Saudi Cultural Night celebrates Saudi Arabia and its rich culture

Muhammad Ahsan
Contributing Writer

The scent of royalty in the air, a combination of some fine cuisine, beautiful white dresses and smiling faces. Arabs know how to create a scene. The local Saudi community organized their cultural night and amazed everyone, proving that they are second to none Friday, April 26. 

Every country has its unique cultural which is beautiful in its own way. Saudi Arabia has a rich culture which is shaped by its Islamic heritage and historical role as a trade center. Being at the center of important trade routes, the Arabian people were enriched by many different civilizations’ cultures.

Saudi Student Association is one of the largest international student community at Minnesota State University, Mankato. Every year, SSA represents its culture in a unique way. This time SSA organized Saudi Cultural Night to give this semester a happy ending.

The CSU Ballroom was adorned with beautiful soft lights. Saudi cultural dresses and some fascinating scents were presented on stalls. The event began with a mesmerizing recitation of the Holy Quran. After that, a young man and a beautiful lady took over the stage to continue the event. Some of the guests were called on stage with honor to talk about Saudi culture and share their experiences about Saudi Arabia and Islam. The hosts introduced Anne Dahlman, Dean of the Global Education program at the University. Dahlman then went on to share her knowledge about Saudi culture.

After that, some historical information about Saudi Arabia was shown to the audience, focusing on the future agendas of the government and paying tribute to their kings. There was a free iPhone to win for the audience for answering questions about Saudi Arabia. A young boy answered all the tricky questions and won the iPhone.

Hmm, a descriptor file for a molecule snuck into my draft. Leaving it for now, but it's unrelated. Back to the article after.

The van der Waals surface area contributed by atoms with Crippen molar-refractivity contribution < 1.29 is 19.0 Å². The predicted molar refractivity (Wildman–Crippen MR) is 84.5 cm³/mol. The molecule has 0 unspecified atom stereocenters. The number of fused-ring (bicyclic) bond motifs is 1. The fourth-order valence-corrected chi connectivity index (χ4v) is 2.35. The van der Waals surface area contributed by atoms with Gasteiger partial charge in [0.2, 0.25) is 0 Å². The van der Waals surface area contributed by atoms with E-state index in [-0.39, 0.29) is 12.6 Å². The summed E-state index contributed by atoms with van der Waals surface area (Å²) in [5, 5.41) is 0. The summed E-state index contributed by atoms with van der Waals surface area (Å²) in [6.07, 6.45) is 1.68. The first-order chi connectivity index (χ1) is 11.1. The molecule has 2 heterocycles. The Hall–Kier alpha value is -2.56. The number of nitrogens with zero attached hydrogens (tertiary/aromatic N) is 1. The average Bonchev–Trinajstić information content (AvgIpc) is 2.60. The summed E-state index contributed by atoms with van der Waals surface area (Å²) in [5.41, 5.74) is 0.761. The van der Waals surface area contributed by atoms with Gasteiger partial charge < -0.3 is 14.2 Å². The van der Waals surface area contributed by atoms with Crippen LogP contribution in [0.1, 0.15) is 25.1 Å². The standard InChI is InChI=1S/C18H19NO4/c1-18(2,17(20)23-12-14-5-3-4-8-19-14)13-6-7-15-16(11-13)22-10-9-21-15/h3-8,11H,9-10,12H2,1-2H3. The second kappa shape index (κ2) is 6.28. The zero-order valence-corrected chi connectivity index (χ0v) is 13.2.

The next segment became a favorite of all when some Saudi students came on the stage in their beautiful dresses with swords in their hands, swinging them in the air and creating a rhythmic scene.

Finally, it was the moment everyone was waiting for. The host announced that the food was ready to be served. Everything was delicious, but the chicken and rice added delight to every plate.

The event continued after the food. A couple of dance performances were presented again. Finally, the national anthem of Saudi Arabia was played and everyone was requested to stand in honor. It gave a momentary end to the night.

Header photo by Mansoor Ahmad | MSU Reporter.

2 thoughts on “Saudi Cultural Night celebrates Saudi Arabia and its rich culture

  • Daniel Sebold

    I lived in Saudi Arabia for four years in cities like Jubail, Jeddah, and also Jazan down on the Yemen border. I am a fluent speaker of Arabic from my Arabic studies at DLI in the US Navy decades ago and have travelled all the Middle Eastern countries including Syria, Yemen, Jordan, Iraq–all of them.

    Five years ago I was teaching in the city of Jazan and staying in a hotel near the airport where Scud missiles from Houthi attacks from Yemen sometimes exploded above the runway. Jazan Province has many Saudi/Yemen folk who, indeed, are quite hospitable, though there is a fatalism to the culture sometimes manifested in young Saudi males feeling the need to do stock car racing on public highways, endangering the lives of everyone on the road (check out “Saudi drifting” on You Tube.) I found myself on two occasion standing by the road a kilometer from my school watching one of my students bleed to death in his crushed car, then went to his village the next day to meet his elders for the funeral.

    I found the rural Saudi Yemen folk of Jazan Province as well as the rural Shiite folk of al Najran with its fantastic tower houses along the Yemen border to be the most amiable of the Saudis, whereas the rich Sunnis in the cities possess a smug materialistic kind of arrogance found among rich people everywhere on the planet Many of my students were impoverished Shiite and, in fact, they turned out to be my finest students.